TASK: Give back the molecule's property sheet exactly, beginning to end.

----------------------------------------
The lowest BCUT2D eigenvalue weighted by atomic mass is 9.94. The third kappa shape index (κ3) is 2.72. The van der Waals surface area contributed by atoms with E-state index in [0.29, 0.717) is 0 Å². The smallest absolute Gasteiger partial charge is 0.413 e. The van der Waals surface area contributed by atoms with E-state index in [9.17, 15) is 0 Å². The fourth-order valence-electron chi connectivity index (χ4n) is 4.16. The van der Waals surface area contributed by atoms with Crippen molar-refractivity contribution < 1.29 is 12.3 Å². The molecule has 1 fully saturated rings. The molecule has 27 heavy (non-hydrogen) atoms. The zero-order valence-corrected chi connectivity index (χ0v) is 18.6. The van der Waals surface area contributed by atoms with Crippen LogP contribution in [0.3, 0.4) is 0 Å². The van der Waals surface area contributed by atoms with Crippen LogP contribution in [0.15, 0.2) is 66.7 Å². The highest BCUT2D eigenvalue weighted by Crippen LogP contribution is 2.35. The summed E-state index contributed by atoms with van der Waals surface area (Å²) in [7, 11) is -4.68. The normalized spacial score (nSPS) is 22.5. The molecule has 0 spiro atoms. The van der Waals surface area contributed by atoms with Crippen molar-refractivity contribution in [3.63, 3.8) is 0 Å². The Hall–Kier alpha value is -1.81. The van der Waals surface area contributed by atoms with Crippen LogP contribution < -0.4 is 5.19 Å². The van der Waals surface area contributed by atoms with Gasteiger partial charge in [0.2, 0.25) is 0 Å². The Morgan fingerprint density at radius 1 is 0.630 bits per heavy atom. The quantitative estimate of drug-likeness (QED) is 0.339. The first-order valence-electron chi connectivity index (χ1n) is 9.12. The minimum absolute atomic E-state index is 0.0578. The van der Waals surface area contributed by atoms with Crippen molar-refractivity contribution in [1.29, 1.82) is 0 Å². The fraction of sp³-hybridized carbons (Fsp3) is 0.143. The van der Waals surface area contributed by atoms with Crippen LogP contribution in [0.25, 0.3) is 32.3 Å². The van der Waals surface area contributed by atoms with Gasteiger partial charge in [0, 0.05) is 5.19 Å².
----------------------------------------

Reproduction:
The lowest BCUT2D eigenvalue weighted by atomic mass is 9.94. The third kappa shape index (κ3) is 2.72. The van der Waals surface area contributed by atoms with E-state index in [0.29, 0.717) is 0 Å². The smallest absolute Gasteiger partial charge is 0.413 e. The van der Waals surface area contributed by atoms with E-state index in [9.17, 15) is 0 Å². The fourth-order valence-electron chi connectivity index (χ4n) is 4.16. The van der Waals surface area contributed by atoms with Crippen molar-refractivity contribution < 1.29 is 12.3 Å². The molecule has 1 fully saturated rings. The molecule has 27 heavy (non-hydrogen) atoms. The zero-order valence-corrected chi connectivity index (χ0v) is 18.6. The van der Waals surface area contributed by atoms with Crippen LogP contribution in [0.3, 0.4) is 0 Å². The van der Waals surface area contributed by atoms with Crippen LogP contribution in [0.15, 0.2) is 66.7 Å². The highest BCUT2D eigenvalue weighted by Crippen LogP contribution is 2.35. The summed E-state index contributed by atoms with van der Waals surface area (Å²) in [7, 11) is -4.68. The normalized spacial score (nSPS) is 22.5. The molecule has 0 spiro atoms. The van der Waals surface area contributed by atoms with Crippen molar-refractivity contribution in [3.63, 3.8) is 0 Å². The Hall–Kier alpha value is -1.81. The van der Waals surface area contributed by atoms with Crippen LogP contribution < -0.4 is 5.19 Å². The van der Waals surface area contributed by atoms with Gasteiger partial charge in [0.2, 0.25) is 0 Å². The Morgan fingerprint density at radius 1 is 0.630 bits per heavy atom. The quantitative estimate of drug-likeness (QED) is 0.339. The first-order valence-electron chi connectivity index (χ1n) is 9.12. The minimum absolute atomic E-state index is 0.0578. The van der Waals surface area contributed by atoms with Crippen molar-refractivity contribution in [1.29, 1.82) is 0 Å². The fraction of sp³-hybridized carbons (Fsp3) is 0.143. The van der Waals surface area contributed by atoms with Crippen LogP contribution in [0.25, 0.3) is 32.3 Å². The van der Waals surface area contributed by atoms with Gasteiger partial charge in [0, 0.05) is 5.19 Å².